by Adriana Albi Davies, Ph.D.
The initial economic dominance of Calgary in Alberta was due to the choice of the southern route through the Rocky Mountains by the Canadian Pacific Railway (CPR). This, coupled with the importance of ranching to the Alberta economy, meant that Calgary had an edge. But Edmonton quickly got its own back by succeeding in becoming the provincial capital. This likely made it a draw for Italians and may, perhaps, help to explain the fact that Edmonton's Italian community is larger and more cohesive than that of Calgary. Very few of the men who emigrated had actually any experience of working in mines. Many were agricultural workers but others had trades (carpenters, masons, blacksmiths, bakers, shoemakers, etc.) or had run small businesses. These men would have been drawn to urban communities.
Besides its importance for coal mining and railway construction, Edmonton very early on became a "staging" ground for northern settlement and development.
On August 28th, 1914, the Canadian Northern Station saw a party of 20 families from northern Italy leave on the Athabasca train to set up an agricultural colony near Lac La Biche. This
was Alberta's second Italian colony and was called
Venice because of the place of origin of many of the settlers. The Naples settlement had been established in 1905 but had not succeeded and one of the founding families, the Rusconis,
was in Edmonton by 1915 and operating the Roma Hotel. A contemporary newspaper article notes that the Venice colony was sponsored by the Società Vittorio Emanuele Terzo of Edmonton and Industrial Commissioner Hall's Department. It also notes that there were 600 Italians residing in Edmonton. Based on oral and family histories, it would appear that there was an established Italian community in Edmonton by just prior to World War I.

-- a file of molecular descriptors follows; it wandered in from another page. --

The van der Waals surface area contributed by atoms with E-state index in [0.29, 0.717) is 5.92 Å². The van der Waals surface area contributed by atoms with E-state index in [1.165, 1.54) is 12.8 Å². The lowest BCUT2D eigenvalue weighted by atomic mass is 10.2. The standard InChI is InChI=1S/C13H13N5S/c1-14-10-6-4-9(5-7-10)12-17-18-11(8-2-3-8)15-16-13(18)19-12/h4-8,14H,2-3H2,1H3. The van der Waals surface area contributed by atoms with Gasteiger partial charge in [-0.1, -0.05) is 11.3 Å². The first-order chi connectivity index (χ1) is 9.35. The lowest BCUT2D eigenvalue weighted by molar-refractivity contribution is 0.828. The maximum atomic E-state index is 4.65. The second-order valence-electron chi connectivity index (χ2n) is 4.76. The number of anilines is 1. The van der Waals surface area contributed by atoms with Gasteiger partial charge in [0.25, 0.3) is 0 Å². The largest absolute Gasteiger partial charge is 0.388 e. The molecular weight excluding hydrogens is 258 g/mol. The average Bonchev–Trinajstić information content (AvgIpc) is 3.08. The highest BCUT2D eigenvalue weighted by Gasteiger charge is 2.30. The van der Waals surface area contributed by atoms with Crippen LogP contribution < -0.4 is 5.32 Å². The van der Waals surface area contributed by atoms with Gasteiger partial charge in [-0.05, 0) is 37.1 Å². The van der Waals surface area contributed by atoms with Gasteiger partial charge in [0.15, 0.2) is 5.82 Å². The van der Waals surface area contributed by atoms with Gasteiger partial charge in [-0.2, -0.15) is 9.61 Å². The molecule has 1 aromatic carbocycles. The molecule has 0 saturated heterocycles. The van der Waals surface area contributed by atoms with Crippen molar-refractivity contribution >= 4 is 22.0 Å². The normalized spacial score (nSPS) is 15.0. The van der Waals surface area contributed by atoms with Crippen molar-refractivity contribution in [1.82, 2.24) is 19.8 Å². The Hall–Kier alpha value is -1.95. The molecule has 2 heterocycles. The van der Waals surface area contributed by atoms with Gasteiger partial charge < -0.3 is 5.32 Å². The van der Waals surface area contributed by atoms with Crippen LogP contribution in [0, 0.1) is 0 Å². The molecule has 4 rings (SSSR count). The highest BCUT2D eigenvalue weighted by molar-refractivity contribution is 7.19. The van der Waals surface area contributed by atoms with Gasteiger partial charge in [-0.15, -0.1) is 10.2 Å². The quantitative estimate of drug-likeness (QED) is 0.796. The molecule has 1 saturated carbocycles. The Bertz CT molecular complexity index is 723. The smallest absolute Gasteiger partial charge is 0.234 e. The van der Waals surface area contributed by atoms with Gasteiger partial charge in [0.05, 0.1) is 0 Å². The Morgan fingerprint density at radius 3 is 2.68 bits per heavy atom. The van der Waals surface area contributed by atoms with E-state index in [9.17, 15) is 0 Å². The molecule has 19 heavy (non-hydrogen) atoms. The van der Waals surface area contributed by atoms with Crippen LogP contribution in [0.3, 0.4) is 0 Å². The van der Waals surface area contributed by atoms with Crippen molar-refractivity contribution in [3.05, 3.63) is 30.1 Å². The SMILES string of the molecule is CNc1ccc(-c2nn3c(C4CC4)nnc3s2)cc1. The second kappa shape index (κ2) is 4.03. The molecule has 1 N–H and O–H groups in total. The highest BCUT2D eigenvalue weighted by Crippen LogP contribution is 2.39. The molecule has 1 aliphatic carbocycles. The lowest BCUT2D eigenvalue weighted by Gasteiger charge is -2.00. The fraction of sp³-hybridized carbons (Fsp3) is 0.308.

Individuals and founding families, such as the
Azzano, lived in the Rossdale Flats and the Boyle Street area of the city (95th to 97th Streets and Jasper Avenue to
111th Avenue), Edmonton's current inner city.
According to Antonella Fanella in With Heart and Soul: Calgary's Italian
Community, Calgary was not a destination for Italian immigrants in the early part of the 20th century.
They were heading for work in the mines. Eventually, they did come to settle in the city in the community of Bridgeland, located north of the Bow River near downtown Calgary.
It was an attractive destination for various ethnocultural communities because of its affordable housing and nearby employment. She notes that the Italians were concentrated on First, Second and Third Avenues in Bridgeland while a few families also lived in the Hillhurst/Sunnyside district. She mentions a couple of Italian entrepreneurs who formed the short-lived Alberta Macaroni Company in 1907. Others opened small businesses including construction companies. A Mr. Cicconi was working in construction in Calgary and his daughter Giulia joined him in 1908.
Nick Gallelli and they started
Domenico Gasbari [Gasberri] had
worked in the Vermont granite quarries in the US in 1907-09
and came to Calgary where he ran a grocery store and repaired shoes. According to
David Bly, history columnist with The Calgary Herald, the
Santo family came to Carbon, near Drumheller in 1910 but in 1912, they moved to Calgary to work for the P. Burns Meat Co. The Cozzubbo family owned a confectionery store in Hillhurst, and the Violini family bought and sold coal. She also mentions that a Professor
John J. Pompilio, who owned a music store, also organized a band that gave open-air concerts and played in Stampede parades for 20 years.
Thus, in Edmonton and Calgary, as well as smaller urban centres like Lethbridge, Drumheller and the mining communities of the
Rockies and Coal Branch,
Italians set up small businesses-confectioners, grocery stores and bakeries, dairies and barbershops-and became rooted in their communities. As the mines closed, or old age and injuries forced them to leave, they gathered in the cities and strived to move from the working to the middle class. The notion that they were all unskilled and illiterate is not borne out in the oral histories. They were
not literate in English but the large majority certainly had had some schooling in Italy. At that time, it was common to attend school from 3-5 years to become numerate and literate and, for the average person, that was all that was needed to function.
These years of schooling were not equivalent to elementary
schooling in Canada at the time. The curriculum in Italy
was broader. Their ability to not only survive but thrive in adverse conditions and to find employment in a range of occupations, as well as to set up their own businesses, is a testimony not only to their determination but also to knowledge and skills they had acquired in the homeland.